Then-Missouri House of Representatives Minority Floor Leader Jeff Harris, D-Columbia, waits to be recognized by House Speaker Rod Jetton during the House’s morning session on April 17, 2007, in Jefferson City. Harris has since resigned from his position as Minority Floor Leader to concentrate on his campaign for Attorney General.

IndyGround LLC hip-hop artist Bustrip freestyles a song and a beat on March 5, 2007, at the Sapphire Lounge. Hailing from Tulsa, Okla., Bustrip has joined forces with seven other rappers to form a new record label in Columbia.

IndyGround LLC hip-hop artist Bustrip freestyles a song and a beat on March 5, 2007, at the Sapphire Lounge. Hailing from Tulsa, Okla., Bustrip has joined forces with seven other rappers to form a new record label in Columbia.

Byron Carlisle awaits instruction during swim practice in the Student Recreation Complex on Nov. 9, 2006. Carlisle, who is a competitive swimmer on the University of Missouri swim team, was diagnosed with ADD and dyslexia in the fourth grade.

Byron Carlisle awaits instruction during swim practice in the Student Recreation Complex on Nov. 9, 2006. Carlisle, who is a competitive swimmer on the University of Missouri swim team, was diagnosed with ADD and dyslexia in the fourth grade.

Missouri forward Leo Lyons tries to hold onto the ball as Kansas guards Sherron Collins and Brandon Rush grab at Lyons' forearm during the game's second half on Jan. 15, 2007, at Allen Fieldhouse. The Tigers attempted a failed three-point play in the game's final 11 seconds and lost 80-77 to the Jayhawks.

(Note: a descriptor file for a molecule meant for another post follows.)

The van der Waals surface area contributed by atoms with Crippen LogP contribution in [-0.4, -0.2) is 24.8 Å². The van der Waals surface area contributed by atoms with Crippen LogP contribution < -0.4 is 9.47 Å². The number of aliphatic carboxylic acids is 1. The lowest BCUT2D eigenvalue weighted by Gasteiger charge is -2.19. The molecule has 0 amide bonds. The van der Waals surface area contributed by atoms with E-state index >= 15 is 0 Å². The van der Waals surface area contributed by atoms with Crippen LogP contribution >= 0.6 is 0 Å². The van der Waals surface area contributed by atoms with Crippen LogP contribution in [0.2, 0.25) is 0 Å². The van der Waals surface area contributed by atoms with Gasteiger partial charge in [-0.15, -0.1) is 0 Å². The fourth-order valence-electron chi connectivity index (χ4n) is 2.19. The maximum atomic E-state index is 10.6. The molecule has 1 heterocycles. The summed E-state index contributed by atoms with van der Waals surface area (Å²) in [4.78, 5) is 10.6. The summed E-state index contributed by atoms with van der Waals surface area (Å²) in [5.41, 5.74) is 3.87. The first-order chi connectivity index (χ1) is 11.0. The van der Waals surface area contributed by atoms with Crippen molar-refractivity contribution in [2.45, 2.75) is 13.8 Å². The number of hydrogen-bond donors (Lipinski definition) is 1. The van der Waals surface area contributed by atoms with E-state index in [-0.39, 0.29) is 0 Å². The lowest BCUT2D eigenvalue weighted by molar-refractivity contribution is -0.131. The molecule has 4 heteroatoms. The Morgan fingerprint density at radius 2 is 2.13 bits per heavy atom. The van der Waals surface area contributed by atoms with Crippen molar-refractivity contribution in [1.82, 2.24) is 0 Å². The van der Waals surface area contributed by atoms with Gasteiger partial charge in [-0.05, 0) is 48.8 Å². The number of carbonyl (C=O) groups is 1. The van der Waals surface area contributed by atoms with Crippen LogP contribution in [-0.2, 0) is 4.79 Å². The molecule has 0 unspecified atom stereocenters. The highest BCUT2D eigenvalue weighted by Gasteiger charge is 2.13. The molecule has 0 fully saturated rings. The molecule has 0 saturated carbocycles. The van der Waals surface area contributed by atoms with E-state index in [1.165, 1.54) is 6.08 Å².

Missouri forward Leo Lyons tries to hold onto the ball as Kansas guards Sherron Collins and Brandon Rush grab at Lyons’ forearm during the game’s second half on Jan. 15, 2007, at Allen Fieldhouse. The Tigers attempted a failed three-point play in the game’s final 11 seconds and lost 80-77 to the Jayhawks.

Rest in peace, Bill, and thank you again.

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Last week, Jeff, his brother Mike and I found a T-rex skull at the National Zoo. Much to the joy of a nearby 17-year-old girl whose mother insisted she was too old to pose with the skull, I insisted that Jeff take this photo of Mike and me:

© 2013. Um, yeah, I’m 25. And a half. Pentax 6×7, Kodak Portra 400.

Today, while on assignment at a 30-attraction fun park in southern York County, I discovered that owner Hugh is a kindred spirit when I asked him to hop on top of an incomplete tire-saurus for a picture and he immediately struck a dinosaur pose without my prompting him:

© 2013 by The York Daily Record/Sunday News. Maize Quest Fun Park owner Hugh McPherson stands atop a “tire-saurus” whose head has yet to be mounted on Wednesday, Aug. 28, 2013. The tire-saurus and a nearby sea serpent — also made of tires — are the latest additions to the 30 attractions at the park, and need to be completed within the next two days before opening day. McPherson opened the park with the original corn maze 17 years ago, and has added another attraction or two every year. DAILY RECORD/SUNDAY NEWS – CHRIS DUNN

KINDRED SPIRITS, I’M TELLING YOU.

(Read more about the Maize Quest Fun Park here.)

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Jeff was burrowing around last week and found three rolls of undeveloped 35mm film in a cookie tin. (There were several unexposed rolls in there as well.) So I took them to get developed. One is a Fuji roll he shot during our 2010 spring break trip to the Santa Fe region of New Mexico; another Fuji roll is from his Dec. 2009 visit to Houston.

The Ilford XP2 Super roll is from our Feb. 2012 trip to New York City — a trip whose digital pictures I never blogged, and whose film frames I never saw ’til now.